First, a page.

July 29, 2000

BCCI must get the commitment of players

WV Raman

David Boon, the former Australian batsmen remarked that the biggest pitfall to avoid for the visiting teams in India is the prevailing culture with regard to the cricketers. He made this statement when he was sharing his experiences in the Grade III coaching course recently. He reckoned that the visitors could not afford to get carried away by the adulation of the cricket-loving public in India. A simple statement of fact, but it had a lot of sense in it. The way the public treats its heroes needs no elaboration and at times one felt that it was far too superfluous.

Besides the public, both the print and the electronic media did their bit to provide big hype to a few highly talented cricketers. Some of the cricketers were made larger than life figures and people adored them with unshakeable belief bordering on fanaticism. It was not only restricted to the public and the media because even the BCCI officials also thought some were bigger than the game. A cricketer recently informed a BCCI official that he was retiring because he was dropped from the team and the official cajoled him not to do so! It is ridiculous considering that the cricketer's form of late has been nothing to write home about.

It is under this privileged situation that the "cricketgate" blew up in the faces of a few superstars. With the IT raids yielding a lot of documents, the allegations (deemed as baseless so far) may well be proved. Personally it is not a great feeling to see fellow cricketers going through this ordeal but the fact remains that they brought it upon themselves. Understandably, the entire focus is on the cricketers and obviously not many are expressing sympathy or kindness towards them.

Regardless of whatever the investigations throw up in the future, the onus right now is on the BCCI to do something about the cricketers who are under scrutiny. Inevitably a decision will have to be made with regard to the future of the game as well as these cricketers. The Sports Minister, Dhindsa, has suggested that the BCCI has the ultimate authority when it comes to cricketing matters. The problem the BCCI will have is that there are a lot of fingers being pointed towards some of its own officials. Such being the case, it will be of great interest to see the future course of action from the apex body.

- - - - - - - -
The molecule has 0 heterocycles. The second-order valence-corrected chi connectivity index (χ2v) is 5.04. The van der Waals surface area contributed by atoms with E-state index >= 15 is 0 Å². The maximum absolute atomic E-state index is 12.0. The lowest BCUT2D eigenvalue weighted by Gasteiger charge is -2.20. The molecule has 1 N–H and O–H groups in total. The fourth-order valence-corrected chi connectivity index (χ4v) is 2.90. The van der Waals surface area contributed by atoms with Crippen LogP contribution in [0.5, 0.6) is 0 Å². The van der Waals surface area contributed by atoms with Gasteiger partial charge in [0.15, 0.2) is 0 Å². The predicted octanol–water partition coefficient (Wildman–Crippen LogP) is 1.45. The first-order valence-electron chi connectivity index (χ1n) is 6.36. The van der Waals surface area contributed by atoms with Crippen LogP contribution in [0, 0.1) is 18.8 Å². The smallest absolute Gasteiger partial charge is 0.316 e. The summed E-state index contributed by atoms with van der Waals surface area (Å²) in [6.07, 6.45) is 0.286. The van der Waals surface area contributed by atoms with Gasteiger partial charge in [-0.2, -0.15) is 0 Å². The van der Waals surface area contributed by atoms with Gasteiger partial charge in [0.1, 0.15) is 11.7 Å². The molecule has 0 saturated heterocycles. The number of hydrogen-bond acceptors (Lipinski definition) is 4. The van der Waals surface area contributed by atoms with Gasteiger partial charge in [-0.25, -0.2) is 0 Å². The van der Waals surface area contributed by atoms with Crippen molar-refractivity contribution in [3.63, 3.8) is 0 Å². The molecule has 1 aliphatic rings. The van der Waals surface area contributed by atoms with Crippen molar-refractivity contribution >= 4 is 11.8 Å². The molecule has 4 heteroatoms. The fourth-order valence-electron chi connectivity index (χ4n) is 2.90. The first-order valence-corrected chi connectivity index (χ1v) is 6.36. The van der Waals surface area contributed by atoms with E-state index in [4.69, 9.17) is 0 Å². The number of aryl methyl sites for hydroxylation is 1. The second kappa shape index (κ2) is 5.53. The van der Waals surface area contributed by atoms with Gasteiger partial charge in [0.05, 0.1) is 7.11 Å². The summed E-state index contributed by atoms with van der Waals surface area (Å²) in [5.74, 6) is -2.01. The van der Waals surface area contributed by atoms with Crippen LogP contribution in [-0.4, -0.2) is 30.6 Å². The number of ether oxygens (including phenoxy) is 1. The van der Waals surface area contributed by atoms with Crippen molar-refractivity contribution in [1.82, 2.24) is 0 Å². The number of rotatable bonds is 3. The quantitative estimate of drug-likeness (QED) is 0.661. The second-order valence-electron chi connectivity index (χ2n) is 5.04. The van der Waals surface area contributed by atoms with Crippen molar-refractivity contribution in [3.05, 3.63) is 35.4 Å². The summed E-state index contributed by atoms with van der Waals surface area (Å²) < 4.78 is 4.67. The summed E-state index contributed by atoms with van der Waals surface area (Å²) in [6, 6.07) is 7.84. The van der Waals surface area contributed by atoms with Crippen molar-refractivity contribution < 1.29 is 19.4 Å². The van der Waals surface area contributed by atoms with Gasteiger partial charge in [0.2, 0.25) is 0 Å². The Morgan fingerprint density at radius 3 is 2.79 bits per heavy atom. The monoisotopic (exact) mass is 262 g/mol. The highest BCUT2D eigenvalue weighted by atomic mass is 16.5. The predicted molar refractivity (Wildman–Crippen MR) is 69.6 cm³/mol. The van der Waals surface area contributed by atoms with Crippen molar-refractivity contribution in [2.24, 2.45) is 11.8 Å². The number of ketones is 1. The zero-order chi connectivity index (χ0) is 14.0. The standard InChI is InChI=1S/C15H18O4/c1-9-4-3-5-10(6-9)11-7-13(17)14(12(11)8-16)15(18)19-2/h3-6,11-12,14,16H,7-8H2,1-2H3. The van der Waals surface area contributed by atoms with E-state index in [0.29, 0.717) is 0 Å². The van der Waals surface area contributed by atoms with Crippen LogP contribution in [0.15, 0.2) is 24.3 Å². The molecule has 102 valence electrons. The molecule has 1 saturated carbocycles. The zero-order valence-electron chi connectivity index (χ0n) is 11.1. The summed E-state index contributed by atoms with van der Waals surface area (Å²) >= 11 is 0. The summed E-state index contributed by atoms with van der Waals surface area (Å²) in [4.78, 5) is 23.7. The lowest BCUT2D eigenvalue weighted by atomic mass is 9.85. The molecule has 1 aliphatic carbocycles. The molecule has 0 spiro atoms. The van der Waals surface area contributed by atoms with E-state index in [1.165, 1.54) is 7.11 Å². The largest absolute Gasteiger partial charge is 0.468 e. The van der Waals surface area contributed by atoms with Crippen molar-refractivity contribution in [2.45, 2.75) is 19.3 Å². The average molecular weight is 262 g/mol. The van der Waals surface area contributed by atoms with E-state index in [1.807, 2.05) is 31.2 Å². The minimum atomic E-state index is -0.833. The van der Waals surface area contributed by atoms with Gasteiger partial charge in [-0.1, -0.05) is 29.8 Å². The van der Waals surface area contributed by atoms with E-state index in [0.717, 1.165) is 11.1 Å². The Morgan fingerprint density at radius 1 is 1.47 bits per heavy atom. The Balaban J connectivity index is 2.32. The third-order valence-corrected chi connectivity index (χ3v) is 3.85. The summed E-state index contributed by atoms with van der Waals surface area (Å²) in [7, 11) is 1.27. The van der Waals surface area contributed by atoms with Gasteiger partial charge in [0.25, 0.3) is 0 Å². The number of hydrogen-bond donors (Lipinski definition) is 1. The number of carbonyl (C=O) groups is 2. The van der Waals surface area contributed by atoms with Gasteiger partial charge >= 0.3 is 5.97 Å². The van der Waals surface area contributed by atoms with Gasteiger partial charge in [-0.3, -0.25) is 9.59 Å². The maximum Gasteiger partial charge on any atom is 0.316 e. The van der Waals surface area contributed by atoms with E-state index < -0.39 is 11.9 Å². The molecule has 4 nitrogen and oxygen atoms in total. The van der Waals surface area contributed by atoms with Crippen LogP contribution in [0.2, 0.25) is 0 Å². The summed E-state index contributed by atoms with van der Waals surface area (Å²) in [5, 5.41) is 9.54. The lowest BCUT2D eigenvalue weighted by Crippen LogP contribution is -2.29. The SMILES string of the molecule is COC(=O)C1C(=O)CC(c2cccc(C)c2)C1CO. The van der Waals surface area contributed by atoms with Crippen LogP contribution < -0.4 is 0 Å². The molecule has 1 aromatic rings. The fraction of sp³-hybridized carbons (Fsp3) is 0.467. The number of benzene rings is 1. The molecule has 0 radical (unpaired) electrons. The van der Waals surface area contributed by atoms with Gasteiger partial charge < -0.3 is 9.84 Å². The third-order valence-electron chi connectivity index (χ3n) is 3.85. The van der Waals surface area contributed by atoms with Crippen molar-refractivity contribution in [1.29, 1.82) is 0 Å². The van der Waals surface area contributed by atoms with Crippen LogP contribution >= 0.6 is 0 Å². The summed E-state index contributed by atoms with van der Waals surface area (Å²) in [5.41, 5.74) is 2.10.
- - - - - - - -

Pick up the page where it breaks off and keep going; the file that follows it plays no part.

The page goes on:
At the moment the only reaction from the BCCI is the release of a code of conduct. The CoC has always been there and it also has been a butt of many jokes. The afterthought of the initial draft of the CoC came up with a clause that no religious card should be played. I am sure that no one would play such an insipid card after seeing Azharuddin's plight when he made that infamous statement. This is the bane of the system in the sense that a clause is added because one person starts off something silly.

One other question that arises is that how much tightening can be done with the CoC. In the end everything boils down to the individuals as is evident now with only a few being involved in controversies and not the entire lot. During the regime of Wadekar as the coach, he came up with his own code of conduct, which was adhered to, but the lads themselves wanted to focus better. Like always that came about at a time when the team lost in South Africa in 1992. All sorts of things surface only in the wake of defeats. It was so funny in Sri Lanka once when personal stereo players were banned in the dressing room because we lost a one-dayer from a winning position.

The best way to go about the code of conduct is to get a firm commitment from the players themselves. What this will do is that it will ensure that the players stick to their own commitment. Otherwise the players will expend their mental faculties to circumvent the code of conduct thrust upon them. Considering the famous spine of all the managers and the coaches, only the fringe cricketers will be reported upon. I have seen a lot of managers and coaches with only one objective - to retain their posts. Some of the coaches contributed hardly anything in terms of strategies and the only thing they all did well was to try and get into the good books of the BCCI officials.

With the Sahara Cup only a few weeks away, the BCCI would do well to make some sort of an announcement about the tainted cricketers. It would be impossible for them to play at their best being embroiled in a major controversy. Then, of course the habit of passing the buck is far too deeply ingrained in the system and it may well be a case where the BCCI President will be left with a devil's alternative. A decision or indecision will be subjected to criticism and his worst problem would be that some of his colleagues might sit on the fence rather than take the bull by its horns.

Spare a thought for Dr.A.C.Muthiah, the BCCI President, as he has had to contend with all the accumulated mess left behind by his predecessors.